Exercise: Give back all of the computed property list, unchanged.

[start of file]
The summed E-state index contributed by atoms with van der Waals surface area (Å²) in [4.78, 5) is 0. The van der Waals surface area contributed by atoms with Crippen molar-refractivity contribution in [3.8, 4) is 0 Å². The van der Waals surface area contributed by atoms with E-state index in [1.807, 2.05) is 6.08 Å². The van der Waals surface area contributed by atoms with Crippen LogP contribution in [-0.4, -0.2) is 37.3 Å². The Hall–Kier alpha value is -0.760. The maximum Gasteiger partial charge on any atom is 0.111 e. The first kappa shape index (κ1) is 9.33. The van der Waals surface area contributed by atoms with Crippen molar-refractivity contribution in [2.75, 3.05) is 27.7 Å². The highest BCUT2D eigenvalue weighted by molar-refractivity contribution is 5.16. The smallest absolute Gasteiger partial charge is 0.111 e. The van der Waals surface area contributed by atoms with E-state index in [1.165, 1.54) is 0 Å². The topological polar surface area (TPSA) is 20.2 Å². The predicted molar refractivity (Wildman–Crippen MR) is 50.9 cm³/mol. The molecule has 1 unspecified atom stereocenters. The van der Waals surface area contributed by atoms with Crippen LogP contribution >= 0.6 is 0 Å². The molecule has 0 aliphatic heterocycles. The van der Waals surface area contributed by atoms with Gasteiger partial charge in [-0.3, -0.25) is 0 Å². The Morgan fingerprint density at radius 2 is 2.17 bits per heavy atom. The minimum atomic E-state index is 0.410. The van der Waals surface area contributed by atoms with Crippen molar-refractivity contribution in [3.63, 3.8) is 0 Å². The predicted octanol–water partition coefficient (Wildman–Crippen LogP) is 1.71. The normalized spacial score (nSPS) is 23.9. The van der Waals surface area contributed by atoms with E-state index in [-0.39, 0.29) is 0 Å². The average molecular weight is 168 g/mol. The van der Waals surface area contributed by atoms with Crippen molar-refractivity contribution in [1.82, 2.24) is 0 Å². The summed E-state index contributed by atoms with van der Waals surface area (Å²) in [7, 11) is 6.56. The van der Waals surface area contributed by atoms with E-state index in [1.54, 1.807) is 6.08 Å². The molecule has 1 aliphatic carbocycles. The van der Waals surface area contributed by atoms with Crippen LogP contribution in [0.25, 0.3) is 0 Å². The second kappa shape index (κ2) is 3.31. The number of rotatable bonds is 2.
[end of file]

The summed E-state index contributed by atoms with van der Waals surface area (Å²) in [4.78, 5) is 0. The van der Waals surface area contributed by atoms with Crippen molar-refractivity contribution in [3.8, 4) is 0 Å². The van der Waals surface area contributed by atoms with E-state index in [1.807, 2.05) is 6.08 Å². The van der Waals surface area contributed by atoms with Crippen LogP contribution in [-0.4, -0.2) is 37.3 Å². The Hall–Kier alpha value is -0.760. The maximum Gasteiger partial charge on any atom is 0.111 e. The first kappa shape index (κ1) is 9.33. The van der Waals surface area contributed by atoms with Crippen molar-refractivity contribution in [2.75, 3.05) is 27.7 Å². The highest BCUT2D eigenvalue weighted by molar-refractivity contribution is 5.16. The smallest absolute Gasteiger partial charge is 0.111 e. The van der Waals surface area contributed by atoms with E-state index in [1.165, 1.54) is 0 Å². The topological polar surface area (TPSA) is 20.2 Å². The predicted molar refractivity (Wildman–Crippen MR) is 50.9 cm³/mol. The molecule has 1 unspecified atom stereocenters. The van der Waals surface area contributed by atoms with Crippen LogP contribution >= 0.6 is 0 Å². The molecule has 0 aliphatic heterocycles. The van der Waals surface area contributed by atoms with Gasteiger partial charge in [-0.3, -0.25) is 0 Å². The Morgan fingerprint density at radius 2 is 2.17 bits per heavy atom. The minimum atomic E-state index is 0.410. The van der Waals surface area contributed by atoms with Crippen molar-refractivity contribution in [3.63, 3.8) is 0 Å². The predicted octanol–water partition coefficient (Wildman–Crippen LogP) is 1.71. The normalized spacial score (nSPS) is 23.9. The van der Waals surface area contributed by atoms with E-state index in [-0.39, 0.29) is 0 Å². The average molecular weight is 168 g/mol. The van der Waals surface area contributed by atoms with Crippen molar-refractivity contribution in [1.82, 2.24) is 0 Å². The summed E-state index contributed by atoms with van der Waals surface area (Å²) in [7, 11) is 6.56. The van der Waals surface area contributed by atoms with E-state index in [1.54, 1.807) is 6.08 Å². The molecule has 1 aliphatic carbocycles. The van der Waals surface area contributed by atoms with Crippen LogP contribution in [0.25, 0.3) is 0 Å². The second kappa shape index (κ2) is 3.31. The number of rotatable bonds is 2.